After a while the vehicle came- it was a 4 X 4 Toyota Hilux. Soon we left the colonial banglow and moved forward. After a while the vehicle left the blacktop and took left; it was a rough road and even Toyota struggled to move forward in the steep angle. After taking some sharp turns there the vehicle was stopped on top of a hillock. From here one can see the entire place very clearly - it was indeed a wonderful view. Probably the best one in the entire journey. After spending some time here we returned and hit the blacktop again. Road was narrow but devoid of any potholes. After a while we took another turn to a muddy road. This time to Tipperary's coffee plantation. In Toyota driver sat in the front and we selected the large open back to stand. This vantage point offered a very good 360 degree view. The experience of chilly wind mixed with smell of coffee plant hitting the face was really a good experience. Toyota jumped up and down in that uneven muddy road; after couple of turns we reached next view point. From here one can see all the way down and numerous groups of small concrete buildings faraway.

Driver (cum guide) told us about the plants and how big entire estate really is. He also showed us some coffee verities and told that, most coffee beans of very high quality are marked for export. This sentence, I heard numerous times in the past. Good quality is always paired with the word export. Does it mean, we in India always get second class? Well you know the answer. India is one of the most price sensitive markets and majority are not willing to spend extra for high quality coffee (high quality of anything for that matter). Anyway, that is topic for another day.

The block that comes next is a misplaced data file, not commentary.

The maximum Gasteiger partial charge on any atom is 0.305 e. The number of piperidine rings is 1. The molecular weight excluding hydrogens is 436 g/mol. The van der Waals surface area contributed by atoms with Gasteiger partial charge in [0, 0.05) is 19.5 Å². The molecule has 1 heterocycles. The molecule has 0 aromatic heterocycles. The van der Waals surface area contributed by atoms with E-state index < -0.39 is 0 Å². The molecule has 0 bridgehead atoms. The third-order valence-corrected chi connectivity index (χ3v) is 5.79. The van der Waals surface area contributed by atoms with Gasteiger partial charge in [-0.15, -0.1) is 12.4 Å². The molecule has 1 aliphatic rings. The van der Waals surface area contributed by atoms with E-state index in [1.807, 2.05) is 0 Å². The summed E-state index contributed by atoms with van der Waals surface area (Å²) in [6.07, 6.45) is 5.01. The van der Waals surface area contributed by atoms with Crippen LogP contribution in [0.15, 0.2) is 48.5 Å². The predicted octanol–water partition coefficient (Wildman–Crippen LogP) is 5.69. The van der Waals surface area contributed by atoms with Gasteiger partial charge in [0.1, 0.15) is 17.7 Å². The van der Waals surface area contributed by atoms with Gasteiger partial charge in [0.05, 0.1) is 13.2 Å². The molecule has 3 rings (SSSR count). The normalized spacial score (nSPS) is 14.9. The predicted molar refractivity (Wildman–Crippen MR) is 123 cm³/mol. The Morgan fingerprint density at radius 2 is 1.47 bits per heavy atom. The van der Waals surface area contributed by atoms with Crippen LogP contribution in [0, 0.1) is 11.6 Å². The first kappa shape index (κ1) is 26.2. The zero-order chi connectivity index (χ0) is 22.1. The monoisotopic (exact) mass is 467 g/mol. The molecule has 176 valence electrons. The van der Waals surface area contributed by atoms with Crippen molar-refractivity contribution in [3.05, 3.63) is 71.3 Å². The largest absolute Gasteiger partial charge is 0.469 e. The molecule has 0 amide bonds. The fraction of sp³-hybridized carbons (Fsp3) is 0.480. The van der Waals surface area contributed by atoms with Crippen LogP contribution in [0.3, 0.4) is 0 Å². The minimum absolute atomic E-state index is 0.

After taking one more look at that arabica coffee plant we jumped back in to the Toyota. By the time we reached next view point, there was hardly much light left. However, it was enough to locate a bison group roaming freely at a distance. Guide told that, bisons were frequently located at that view point as well. In forest, bison is probably one of the most overlooked animals as most people often search for deers, tigers and elephants. If one take a careful look, bisons too look majestic with lot of row power stored in those big muscles. Indian male bisons weigh between one to one and half tonnes; females weigh around 700kg to a tonne.

Night wiped out last traces of the day and we started our return journey to colonial Banglow. Tipperary offers some more activities like trekking(with guide) etc. However, our plan was to levae Yercaud next day morning. Hence we left that place to have some hot snacks in the lake side. From there to hotel. While sleeping, I tried to build a mental picture about the stories our Tipperary guide told us - Norton's banglow, bear caves etc. How the place might have looked like in the beginning of the last century.